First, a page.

1) If you want to get a job in or adjacent to the government, an internship is very helpful. I did an internship this summer in the Department of Commerce and I have been told that the experience there is one thing that set me apart. Another option is the Presidential Postdoc Fellowship. That will lead to a job in government.

2) The department you are in doesn't have the expertise to help you very much. My department had some Alt-AC seminars, but they were fairly uninformative. However, my university has a robust Alt-AC office in the career center, which helped me refine my resume and cover letter over multiple iterations. Career centers are the best place to go on campus.

3) There are a lot of jobs out there that you probably don't know are jobs that someone gets paid to do, so take the time to peruse Linkedin and Indeed to see what is out there. The job I received I didn't know existed until it just popped up in an advertisement. In general, the term "analyst" is meaningless, but it is a helpful term to use to find out what kinds of jobs are out there.

4) Connections are really helpful, as much as I didn't want to admit that. Utilize the alumni connections from your university on Linkedin. One reason I got an initial interview, is that the hiring manager did their Ph.D. at my university. But even if that isn't the case, many alumni are willing to connect you if you just ask. It is uncomfortable connecting out of the blue, but people generally don't mind.

5) Initially I had planned to go into a more technical field like data science/software engineering. If you plan to do that, merely having the skills and getting a degree/certification isn't enough. You need to have a decent portfolio on Github or you likely won't get an interview or job offer. You are competing with computer scientists who have been developing projects their whole undergrad/grad career. I was told by a hiring manager that they don't care at all about degrees or certs, they just care what projects you've completed.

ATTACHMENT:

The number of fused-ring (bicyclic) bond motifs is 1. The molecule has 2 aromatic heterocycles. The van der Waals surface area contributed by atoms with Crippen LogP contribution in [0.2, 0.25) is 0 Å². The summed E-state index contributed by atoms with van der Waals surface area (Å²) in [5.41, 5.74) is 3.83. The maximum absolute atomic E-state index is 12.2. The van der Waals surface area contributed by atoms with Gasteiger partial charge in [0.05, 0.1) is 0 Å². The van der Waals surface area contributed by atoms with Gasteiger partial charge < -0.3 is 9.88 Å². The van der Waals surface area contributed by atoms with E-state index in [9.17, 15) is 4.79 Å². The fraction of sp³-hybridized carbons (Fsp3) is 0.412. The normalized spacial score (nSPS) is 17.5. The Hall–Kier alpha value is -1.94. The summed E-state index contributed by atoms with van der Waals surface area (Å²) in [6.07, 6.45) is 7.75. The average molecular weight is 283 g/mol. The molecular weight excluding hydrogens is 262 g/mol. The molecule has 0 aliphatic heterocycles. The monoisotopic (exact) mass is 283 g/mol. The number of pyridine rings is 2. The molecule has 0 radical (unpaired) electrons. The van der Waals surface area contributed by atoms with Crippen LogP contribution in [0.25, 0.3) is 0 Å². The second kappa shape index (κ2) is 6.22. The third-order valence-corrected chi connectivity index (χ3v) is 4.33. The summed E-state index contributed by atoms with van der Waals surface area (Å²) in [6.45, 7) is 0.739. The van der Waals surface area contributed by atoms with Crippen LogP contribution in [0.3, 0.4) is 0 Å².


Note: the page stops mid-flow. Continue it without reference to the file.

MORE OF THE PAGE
6) In interviews, hiring managers are going to be more interested in your admin service and teaching than your research. Most of my interviews focused on my conference planning experience, my work on university committees, and general service in the department. They were also interested in my ability to communicate technical topics to non-experts, like students, so I emphasized that a lot on my resume and in interviews.

7) Finally, if you are interested in going into strategy consulting (e.g. firms like McKinsey, Bain, etc.) then be sure to practice case studies a lot. The method is very algorithmic, but if you don't know it and practice it multiple times you will be in trouble.

It took me about 3 months to land a job offer so you can do it! It can be very discouraging at times, but just keep on applying and you'll land something. Good luck, we are all routing for you!

Jacob J Andrews

I'm kind of on the border. I teach, but in K-12, about 1/3 philosophy and 2/3 a non-phil field directly related to my AOS. I continue to research and publish over breaks, watch job boards, read blogs like the Coccoon, etc. So I wouldn't say I've completely left academia, and could easily see myself "going back." But for the present, I love my current position.

What worked for me is that, years before I was seriously considering alt-ac, researching/journaling about potential alt-ac jobs and checking alt-ac job boards was just one of the things I did when I was too tired or distracted for philosophy. I had a habit of constantly micro-learning about the alt-ac terrain, and eventually that exact habit got me the job. I found the opening because I was bored and procrastinating on my dissertation one afternoon. I put in a resume, the head of the school gave me a call, we hit it off, and the rest is history.

I also have a PT position at a transitional housing program. That was more traditional networking. My in-laws were moving to my town and looking for a job; I found her a job through someone at my church; a year later, she told me about the opening before it was posted and put in a good word for me.